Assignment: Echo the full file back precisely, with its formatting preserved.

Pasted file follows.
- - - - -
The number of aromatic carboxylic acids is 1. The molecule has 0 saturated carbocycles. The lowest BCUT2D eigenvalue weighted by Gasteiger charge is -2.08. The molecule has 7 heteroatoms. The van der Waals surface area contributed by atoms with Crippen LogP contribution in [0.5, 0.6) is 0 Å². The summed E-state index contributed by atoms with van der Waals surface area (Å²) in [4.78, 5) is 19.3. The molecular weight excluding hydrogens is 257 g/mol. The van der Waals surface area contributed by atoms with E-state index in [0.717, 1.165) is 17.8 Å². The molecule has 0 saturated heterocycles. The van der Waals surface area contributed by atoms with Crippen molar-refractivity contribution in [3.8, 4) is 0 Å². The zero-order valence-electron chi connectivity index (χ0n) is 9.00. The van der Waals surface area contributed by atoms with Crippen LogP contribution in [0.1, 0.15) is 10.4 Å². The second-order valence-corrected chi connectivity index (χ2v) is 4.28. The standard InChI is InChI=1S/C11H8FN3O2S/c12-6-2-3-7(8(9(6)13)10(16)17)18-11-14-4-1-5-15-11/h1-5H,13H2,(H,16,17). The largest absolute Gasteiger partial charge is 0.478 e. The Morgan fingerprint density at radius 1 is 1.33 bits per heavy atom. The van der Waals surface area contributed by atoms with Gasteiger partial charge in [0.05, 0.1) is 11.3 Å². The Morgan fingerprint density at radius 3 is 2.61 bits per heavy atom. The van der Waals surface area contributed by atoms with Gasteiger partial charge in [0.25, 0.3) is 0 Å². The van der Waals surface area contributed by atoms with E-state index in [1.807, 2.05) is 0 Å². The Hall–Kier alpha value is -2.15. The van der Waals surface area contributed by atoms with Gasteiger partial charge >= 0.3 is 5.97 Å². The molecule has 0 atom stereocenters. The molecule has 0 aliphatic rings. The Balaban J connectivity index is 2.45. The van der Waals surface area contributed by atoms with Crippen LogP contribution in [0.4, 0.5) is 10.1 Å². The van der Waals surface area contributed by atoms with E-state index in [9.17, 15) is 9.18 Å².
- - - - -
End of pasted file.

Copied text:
The number of aromatic carboxylic acids is 1. The molecule has 0 saturated carbocycles. The lowest BCUT2D eigenvalue weighted by Gasteiger charge is -2.08. The molecule has 7 heteroatoms. The van der Waals surface area contributed by atoms with Crippen LogP contribution in [0.5, 0.6) is 0 Å². The summed E-state index contributed by atoms with van der Waals surface area (Å²) in [4.78, 5) is 19.3. The molecular weight excluding hydrogens is 257 g/mol. The van der Waals surface area contributed by atoms with E-state index in [0.717, 1.165) is 17.8 Å². The molecule has 0 saturated heterocycles. The van der Waals surface area contributed by atoms with Crippen molar-refractivity contribution in [3.8, 4) is 0 Å². The zero-order valence-electron chi connectivity index (χ0n) is 9.00. The van der Waals surface area contributed by atoms with Crippen LogP contribution in [0.1, 0.15) is 10.4 Å². The second-order valence-corrected chi connectivity index (χ2v) is 4.28. The standard InChI is InChI=1S/C11H8FN3O2S/c12-6-2-3-7(8(9(6)13)10(16)17)18-11-14-4-1-5-15-11/h1-5H,13H2,(H,16,17). The largest absolute Gasteiger partial charge is 0.478 e. The Morgan fingerprint density at radius 1 is 1.33 bits per heavy atom. The van der Waals surface area contributed by atoms with Gasteiger partial charge in [0.05, 0.1) is 11.3 Å². The Morgan fingerprint density at radius 3 is 2.61 bits per heavy atom. The van der Waals surface area contributed by atoms with Gasteiger partial charge in [0.25, 0.3) is 0 Å². The van der Waals surface area contributed by atoms with E-state index in [1.807, 2.05) is 0 Å². The Hall–Kier alpha value is -2.15. The van der Waals surface area contributed by atoms with Gasteiger partial charge >= 0.3 is 5.97 Å². The molecule has 0 atom stereocenters. The molecule has 0 aliphatic rings. The Balaban J connectivity index is 2.45. The van der Waals surface area contributed by atoms with Crippen LogP contribution in [0.4, 0.5) is 10.1 Å². The van der Waals surface area contributed by atoms with E-state index in [9.17, 15) is 9.18 Å².